Is it Better to Do Cardio in the Morning or at Night?

Is better to do cardio in the morning or at night? I’ve talked fasted training in the past. Fasted cardio is often done in the morning, which could lend itself to AM cardio being the favorite. Fasted HIIT may be best for those who already lean and looking to shed additional bodyfat. What about for those aren’t already lean and who aren’t fasted? Luckily, scientists from the Sports Medicine Research Center and the Department of Sports and Exercise Medicine at the Tehran University of Medical Science recently conducted a study that took a look at whether it is better to do cardio in the morning or at night.

 

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Is it Better to Do Cardio in the Morning or at Night?

Study authors considered whether or not the often-cited increase in fatty acid oxidation with morning training (done in the fasted state) could be irrelevant compared to the effects of early exercise on (inactive) subjects’ appetite and food intake within a given 24 hour period.

The researchers did point out that “there are few studies that consider the effect of a single session of exercise at different times of day on appetite or food consumption”. Many – and I mean many – people cite a lack of time as a reason for not getting their workouts in. With this in mind, the study’s authors also suggest that “exercise should be undertaken at the best time of day in order to obtain maximal appetite suppression and greater weight loss.”

Study Method Overview

To figure out whether it is better to do cardio in the morning or the evening they conducted a 6-week study comparing the effects. Inactive female participants were chosen “to eliminate the effects of other types of exercise on outcomes” and “to decrease the risk of musculoskeletal injuries during exercise testing and prescribed aerobic exercise.”

Morning aerobic training sessions occurred within 8–10 AM, while the other subjects had to complete their workouts between 2–4 PM. Each workout included 30 minutes of running on the treadmill. Participants went at a pace where they could no longer talk to someone without breathing heavily.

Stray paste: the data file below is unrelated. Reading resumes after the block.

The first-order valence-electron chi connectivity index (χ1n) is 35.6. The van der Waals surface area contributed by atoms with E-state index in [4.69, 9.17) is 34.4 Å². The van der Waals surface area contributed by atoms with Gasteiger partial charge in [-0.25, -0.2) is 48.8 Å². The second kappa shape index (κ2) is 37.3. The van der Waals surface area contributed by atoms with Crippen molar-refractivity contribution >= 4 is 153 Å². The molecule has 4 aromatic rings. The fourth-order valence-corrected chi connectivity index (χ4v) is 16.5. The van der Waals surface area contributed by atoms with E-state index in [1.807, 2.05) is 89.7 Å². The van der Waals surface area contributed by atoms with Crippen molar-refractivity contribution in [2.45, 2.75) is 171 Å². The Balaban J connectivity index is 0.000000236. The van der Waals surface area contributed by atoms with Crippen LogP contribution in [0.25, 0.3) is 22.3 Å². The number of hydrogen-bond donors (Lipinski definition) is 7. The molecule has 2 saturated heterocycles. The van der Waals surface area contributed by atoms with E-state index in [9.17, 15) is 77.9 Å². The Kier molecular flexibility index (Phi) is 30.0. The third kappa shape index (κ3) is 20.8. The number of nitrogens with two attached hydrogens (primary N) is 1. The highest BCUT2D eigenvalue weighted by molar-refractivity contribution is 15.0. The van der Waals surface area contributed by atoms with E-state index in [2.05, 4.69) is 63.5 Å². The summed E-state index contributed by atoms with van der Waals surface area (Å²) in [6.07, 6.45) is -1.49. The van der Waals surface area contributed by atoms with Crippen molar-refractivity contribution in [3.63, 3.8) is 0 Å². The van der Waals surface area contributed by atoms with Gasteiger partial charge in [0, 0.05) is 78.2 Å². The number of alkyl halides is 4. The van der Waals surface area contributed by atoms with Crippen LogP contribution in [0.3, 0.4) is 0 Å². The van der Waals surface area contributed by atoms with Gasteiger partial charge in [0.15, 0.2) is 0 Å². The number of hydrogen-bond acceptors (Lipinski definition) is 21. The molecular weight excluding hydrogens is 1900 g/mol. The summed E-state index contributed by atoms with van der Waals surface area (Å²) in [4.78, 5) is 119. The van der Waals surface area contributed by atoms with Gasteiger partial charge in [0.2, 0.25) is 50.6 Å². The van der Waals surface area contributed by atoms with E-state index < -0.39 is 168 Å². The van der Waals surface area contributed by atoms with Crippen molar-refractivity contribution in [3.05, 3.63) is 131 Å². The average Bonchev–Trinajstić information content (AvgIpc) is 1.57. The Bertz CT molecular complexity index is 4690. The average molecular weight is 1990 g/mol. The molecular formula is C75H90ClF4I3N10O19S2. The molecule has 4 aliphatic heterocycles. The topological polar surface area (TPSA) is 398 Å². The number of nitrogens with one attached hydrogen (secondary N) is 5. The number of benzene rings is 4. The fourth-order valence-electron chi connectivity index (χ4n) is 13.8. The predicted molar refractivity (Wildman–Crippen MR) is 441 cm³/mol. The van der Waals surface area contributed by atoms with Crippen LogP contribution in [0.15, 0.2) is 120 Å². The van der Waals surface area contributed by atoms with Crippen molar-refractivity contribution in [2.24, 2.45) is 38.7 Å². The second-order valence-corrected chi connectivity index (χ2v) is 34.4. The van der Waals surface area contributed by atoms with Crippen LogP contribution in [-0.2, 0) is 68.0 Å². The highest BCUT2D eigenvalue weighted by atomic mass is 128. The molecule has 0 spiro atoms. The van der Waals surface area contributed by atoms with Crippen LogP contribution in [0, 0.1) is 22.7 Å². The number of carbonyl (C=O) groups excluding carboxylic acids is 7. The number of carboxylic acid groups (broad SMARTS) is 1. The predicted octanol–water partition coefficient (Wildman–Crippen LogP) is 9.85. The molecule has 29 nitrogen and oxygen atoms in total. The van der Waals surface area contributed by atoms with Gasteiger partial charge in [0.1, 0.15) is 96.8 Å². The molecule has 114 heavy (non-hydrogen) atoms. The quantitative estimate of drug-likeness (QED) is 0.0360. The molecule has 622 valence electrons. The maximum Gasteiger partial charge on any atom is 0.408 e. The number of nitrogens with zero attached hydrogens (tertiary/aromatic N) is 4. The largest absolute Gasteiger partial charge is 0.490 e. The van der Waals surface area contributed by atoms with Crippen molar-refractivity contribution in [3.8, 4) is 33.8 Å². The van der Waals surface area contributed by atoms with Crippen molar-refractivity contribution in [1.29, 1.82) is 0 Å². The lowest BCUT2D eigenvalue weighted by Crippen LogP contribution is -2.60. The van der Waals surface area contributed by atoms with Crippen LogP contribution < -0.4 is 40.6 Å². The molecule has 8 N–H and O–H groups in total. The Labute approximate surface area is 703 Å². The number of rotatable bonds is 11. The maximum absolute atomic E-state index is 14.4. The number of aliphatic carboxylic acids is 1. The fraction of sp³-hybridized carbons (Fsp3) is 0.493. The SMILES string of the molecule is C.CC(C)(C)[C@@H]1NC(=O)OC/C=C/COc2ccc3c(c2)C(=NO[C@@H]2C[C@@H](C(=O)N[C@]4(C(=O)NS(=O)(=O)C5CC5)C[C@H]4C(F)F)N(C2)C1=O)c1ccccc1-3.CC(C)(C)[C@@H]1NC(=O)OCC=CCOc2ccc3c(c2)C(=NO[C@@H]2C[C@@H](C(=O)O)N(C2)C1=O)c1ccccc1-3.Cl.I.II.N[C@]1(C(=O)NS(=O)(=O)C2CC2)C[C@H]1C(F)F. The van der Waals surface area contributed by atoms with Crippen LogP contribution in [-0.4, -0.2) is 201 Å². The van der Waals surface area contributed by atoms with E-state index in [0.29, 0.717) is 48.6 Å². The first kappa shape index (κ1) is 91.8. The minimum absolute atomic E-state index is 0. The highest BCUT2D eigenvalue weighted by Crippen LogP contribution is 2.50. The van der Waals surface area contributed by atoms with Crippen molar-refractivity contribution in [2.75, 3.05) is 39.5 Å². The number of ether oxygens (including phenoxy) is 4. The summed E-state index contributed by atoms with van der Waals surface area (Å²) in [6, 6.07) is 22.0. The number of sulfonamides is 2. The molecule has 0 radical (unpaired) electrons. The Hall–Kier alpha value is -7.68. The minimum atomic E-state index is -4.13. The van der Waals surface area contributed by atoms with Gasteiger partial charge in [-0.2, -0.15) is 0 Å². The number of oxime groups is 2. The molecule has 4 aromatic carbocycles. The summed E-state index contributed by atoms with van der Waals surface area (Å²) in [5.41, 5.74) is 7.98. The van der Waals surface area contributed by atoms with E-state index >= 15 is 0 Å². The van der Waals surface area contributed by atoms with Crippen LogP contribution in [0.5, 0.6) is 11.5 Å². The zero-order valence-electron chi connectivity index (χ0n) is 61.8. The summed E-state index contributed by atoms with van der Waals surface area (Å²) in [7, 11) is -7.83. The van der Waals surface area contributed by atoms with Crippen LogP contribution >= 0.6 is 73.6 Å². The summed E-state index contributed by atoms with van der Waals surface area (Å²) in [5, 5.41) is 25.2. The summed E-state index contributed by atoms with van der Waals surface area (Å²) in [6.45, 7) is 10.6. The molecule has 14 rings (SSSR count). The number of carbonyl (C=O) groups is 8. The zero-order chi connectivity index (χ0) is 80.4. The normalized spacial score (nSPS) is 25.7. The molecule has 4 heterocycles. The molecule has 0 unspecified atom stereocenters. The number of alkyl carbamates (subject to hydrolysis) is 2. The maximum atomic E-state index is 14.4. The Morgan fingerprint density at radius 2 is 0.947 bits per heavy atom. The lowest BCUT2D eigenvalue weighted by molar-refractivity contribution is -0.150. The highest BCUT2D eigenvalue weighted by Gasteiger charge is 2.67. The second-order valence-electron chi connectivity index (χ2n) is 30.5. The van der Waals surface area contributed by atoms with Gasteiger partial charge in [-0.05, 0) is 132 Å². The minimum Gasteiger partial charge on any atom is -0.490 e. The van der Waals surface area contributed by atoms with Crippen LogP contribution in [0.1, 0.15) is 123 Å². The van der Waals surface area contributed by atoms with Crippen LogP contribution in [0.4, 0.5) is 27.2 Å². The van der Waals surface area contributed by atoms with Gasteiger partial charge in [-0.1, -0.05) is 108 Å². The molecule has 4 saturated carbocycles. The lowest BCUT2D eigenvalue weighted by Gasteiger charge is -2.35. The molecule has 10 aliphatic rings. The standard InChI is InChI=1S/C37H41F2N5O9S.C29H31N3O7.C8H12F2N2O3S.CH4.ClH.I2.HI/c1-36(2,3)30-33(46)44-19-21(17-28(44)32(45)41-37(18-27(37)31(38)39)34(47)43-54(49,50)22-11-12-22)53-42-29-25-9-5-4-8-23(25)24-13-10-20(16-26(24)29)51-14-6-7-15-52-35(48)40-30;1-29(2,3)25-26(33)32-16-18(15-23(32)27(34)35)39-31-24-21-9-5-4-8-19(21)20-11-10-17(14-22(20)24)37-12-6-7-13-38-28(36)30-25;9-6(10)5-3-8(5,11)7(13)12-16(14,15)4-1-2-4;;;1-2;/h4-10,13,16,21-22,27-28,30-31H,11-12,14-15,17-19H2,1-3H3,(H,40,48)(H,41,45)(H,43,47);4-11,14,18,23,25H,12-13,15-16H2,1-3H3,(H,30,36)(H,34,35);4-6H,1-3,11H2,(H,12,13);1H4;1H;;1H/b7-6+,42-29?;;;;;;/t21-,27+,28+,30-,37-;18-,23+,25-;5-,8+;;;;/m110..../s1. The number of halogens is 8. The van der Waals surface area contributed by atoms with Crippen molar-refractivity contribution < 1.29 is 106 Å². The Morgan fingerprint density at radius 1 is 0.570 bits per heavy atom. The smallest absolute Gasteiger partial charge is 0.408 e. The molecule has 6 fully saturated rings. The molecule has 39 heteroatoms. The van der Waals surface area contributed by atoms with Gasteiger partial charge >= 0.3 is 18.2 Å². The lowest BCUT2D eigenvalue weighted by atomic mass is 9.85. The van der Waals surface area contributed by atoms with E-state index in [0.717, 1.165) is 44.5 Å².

Participants recorded their food 24 hours before and after exercise sessions and filled out an appetite visual analogue scale to estimate food consumption, fullness, hunger, satiety, and cravings before the exercise session and 15 minutes after at baseline, and in the third and the sixth week of the trial.

Study Results

Researchers found that the morning cardio group might have a weight advantage. Subjects in both groups burned the same amount of energy during their workouts and didn’t have different post-workout appetite scores. However, the effects on the subjects’ energy intakes differed significantly.

The subjects in the morning cardio group consumed -17% less food (energy) with most of the reduction coming from carbs.

However, there wasn’t a significant change in body composition because the method used was fairly unreliable – they used a body composition analyzer from Jawon Medical Co. Ltd. This analyzer measured lean mass and fat mass data. If the researchers had chosen to focus on the skinfold data to assess changes in body fat, there was a significant difference between the groups.

  • There was an increased reduction in ab skinfold thickness in the morning cardio group.
  • There was an increased reduction in suprailiac (near the hip) skinfold thickness in the evening cardio group.

The short duration of the study (6 weeks) is one of its weaknesses, but the way in which the body composition changes were measured are a weakness as well.

Key Takeaway:

For both groups, the energy you spend during cardio is often not fully compensated later in the day.

Cardio in the morning may have an added bonus that it actually reduces your potential food intake and could result in an overall greater reduction in body weight.

More research is needed to confirm the results of this study. Using DEXA scans, widely considered today’s most reliable method of body composition measurement, and blood work can help determine whether or not it is truly better to do cardio in the morning or at night.

It “appears that moderate- to high-intensity aerobic exercise in the morning could be considered a more effective program than evening exercise on appetite control, calorie intake and weight loss.”

So, all that being said, do your cardio in a time that suits you. If you enjoy your morning workouts, then be aware you may have an added bonus in getting after it in the AM!

Do you do your cardio in the morning or at night?

When is the Best Time to Do Cardio? Morning or Night?

Sources

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